An Amazonian leader has travelled from Peru to the Netherlands to lodge a complaint with the global trade watchdog about an Amsterdam-based oil firm, demanding that the company clean up decades of pollution from his people's lands. .
Aurelio Chino has accused Pluspetrol of using "letterbox" holding companies in tax havens like the Netherlands to avoid paying taxes in developing countries such as Peru.
Related: Scandal overshadows Peru election's focus on gender equality Continue reading...

The new-look shopping mall that doesn't sell stuff
The Forum complex in the Dutch city Groningen is trying to show that town centres don't need to sell to survive
Four-year-old Joris Niekus hops excitedly in front of a wall-sized flatscreen as his dad loads up an interactive version of Roald Dahl's BFG (known as GVR in Dutch).
Seconds later, face beaming, his digitised silhouette is bopping across the screen together with Dahl's gangly giant.

This is Europe is a new stream of Guardian journalism that investigates the big challenges that transcend national boundaries, and seeks out the solutions that could benefit us all. These are testing times, and crises are not limited by national borders. But then neither are we.

Related: The small Dutch town that wants to shape the future of your food Continue reading...

UK more nostalgic for empire than other ex-colonial powers
A YouGov poll reveals 30% of Britons believe colonies were better off as part of the British Empire
European colonial powers still loth to admit historical evils
A third of people in the UK believe Britain's colonies were better off for being part of an empire, a higher proportion than in any of the other major colonial powers, a global survey has revealed.
Britons are also more likely to say they would like their country to still have an empire than people in France, Italy, Spain, the Netherlands, Belgium, Germany or Japan, the YouGov polling found. Continue reading...

European colonial powers still loth to admit historical evils
Netherlands, Germany and Belgium are still coming to terms with their overseas legacies
Visiting Indonesia this week, King Willem-Alexander apologised for his country's "excessive violence" in its former colony, saying the past could not be erased but must be acknowledged. Continue reading...

'Sorry!': Dutch PM breaks own 'no handshake' rule at coronavirus conference – video
Mark Rutte concluded a press conference announcing a 'no handshake policy' to prevent the spread of coronavirus, by shaking hands with a health official. Realising his gaffe, the Dutch prime minister exclaimed: 'Sorry, we can't do that anymore!'  Continue reading...

Weatherwatch: how the Dutch are trying to rainproof their cities
Schemes are being tried out in urban areas to catch, hold and slowly release rainwater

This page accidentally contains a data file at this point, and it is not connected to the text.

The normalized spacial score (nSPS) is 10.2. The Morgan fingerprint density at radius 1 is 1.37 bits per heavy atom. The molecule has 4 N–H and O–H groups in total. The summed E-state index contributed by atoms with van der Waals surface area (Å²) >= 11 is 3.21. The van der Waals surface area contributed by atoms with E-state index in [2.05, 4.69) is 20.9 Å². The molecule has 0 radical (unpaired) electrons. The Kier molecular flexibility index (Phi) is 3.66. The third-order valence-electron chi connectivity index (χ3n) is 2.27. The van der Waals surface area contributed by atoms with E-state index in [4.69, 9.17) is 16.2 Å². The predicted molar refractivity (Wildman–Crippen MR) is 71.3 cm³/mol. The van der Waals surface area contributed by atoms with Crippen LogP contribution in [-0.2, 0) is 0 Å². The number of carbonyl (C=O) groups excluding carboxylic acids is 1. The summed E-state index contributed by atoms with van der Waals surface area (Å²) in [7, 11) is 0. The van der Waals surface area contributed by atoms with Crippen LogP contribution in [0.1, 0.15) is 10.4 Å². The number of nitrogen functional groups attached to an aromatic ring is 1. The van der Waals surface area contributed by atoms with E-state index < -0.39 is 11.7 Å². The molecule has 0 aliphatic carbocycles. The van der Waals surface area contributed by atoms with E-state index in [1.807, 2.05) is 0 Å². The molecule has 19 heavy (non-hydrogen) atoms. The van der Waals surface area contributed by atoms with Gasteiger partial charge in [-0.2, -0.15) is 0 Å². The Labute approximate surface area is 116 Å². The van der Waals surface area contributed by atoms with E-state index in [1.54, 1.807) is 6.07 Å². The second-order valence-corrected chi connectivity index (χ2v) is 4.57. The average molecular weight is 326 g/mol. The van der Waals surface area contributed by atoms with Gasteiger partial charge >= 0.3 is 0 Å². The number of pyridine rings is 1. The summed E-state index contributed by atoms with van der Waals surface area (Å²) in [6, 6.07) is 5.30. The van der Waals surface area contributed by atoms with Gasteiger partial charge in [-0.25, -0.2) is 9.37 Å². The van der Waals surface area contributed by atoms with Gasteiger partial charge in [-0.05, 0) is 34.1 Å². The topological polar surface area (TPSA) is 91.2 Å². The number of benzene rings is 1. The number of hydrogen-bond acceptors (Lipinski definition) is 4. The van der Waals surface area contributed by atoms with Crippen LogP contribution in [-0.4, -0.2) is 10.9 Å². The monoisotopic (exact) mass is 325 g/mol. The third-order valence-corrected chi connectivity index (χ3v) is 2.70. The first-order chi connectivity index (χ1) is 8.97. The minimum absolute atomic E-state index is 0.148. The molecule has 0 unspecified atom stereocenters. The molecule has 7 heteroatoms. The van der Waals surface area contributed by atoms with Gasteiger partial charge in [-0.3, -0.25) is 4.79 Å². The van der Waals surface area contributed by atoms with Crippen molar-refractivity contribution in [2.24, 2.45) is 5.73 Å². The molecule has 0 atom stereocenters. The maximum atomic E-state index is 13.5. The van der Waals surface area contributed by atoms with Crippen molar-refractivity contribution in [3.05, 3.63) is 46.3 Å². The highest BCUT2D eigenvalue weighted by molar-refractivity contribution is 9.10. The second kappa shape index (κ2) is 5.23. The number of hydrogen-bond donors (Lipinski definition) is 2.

Could we live with heavy rains without big floods? The Dutch have learned that building more flood defences against intense rainfalls is not enough and they are now "rainproofing" urban areas.
Rainfall in the Netherlands has increased by 26% over the past century and grown more intense, leading to more flooding. Schemes are now being tried out in urban areas to catch, hold and slowly release rainwater from big downpours to reduce floods. Public spaces such as Benthemplein in Rotterdam are being turned into water plazas with shallow basins that turn into lakes in heavy rains; the plazas are also planted with vegetation and in dry weather are used as parks and sports venues.

In Amsterdam, hard paving in some streets has been replaced with vegetation or porous paving that lets water seep more slowly into the ground. Rain gardens have been carved out of parking spaces, designed to gather water with pathways, stepping stones and beds of plants that do well in wet ground. Roof gardens are also being used to store water in crates, covered by a filter and soil on which plants are grown. And people are being encouraged to remove paving from their gardens, grow more plants instead, and build ponds to hold excess water. Continue reading...

MH17 families fear they still face a long road to justice as trial begins
Family of Richard Mayne say it could be years before they know why 298 people died
On Sunday Liz Mayne will make a familiar "pilgrimage" to the Netherlands. In 2015, she flew in to inspect the wreckage of Malaysia Airlines flight MH17, shot down over eastern Ukraine the previous summer. "You could still smell the burning," she says. "It was an overwhelming experience."
Her son Richard, a second-year student at Leeds University, was one of 298 people on board. Ten were Britons. All perished. Richard was 20. His body was recovered intact from sunflower fields near the village of Hrabove. He was returned in the clothes he had set off in: sweatshirt and socks bearing the logo of his favourite rugby team, the Leicester Tigers. Continue reading...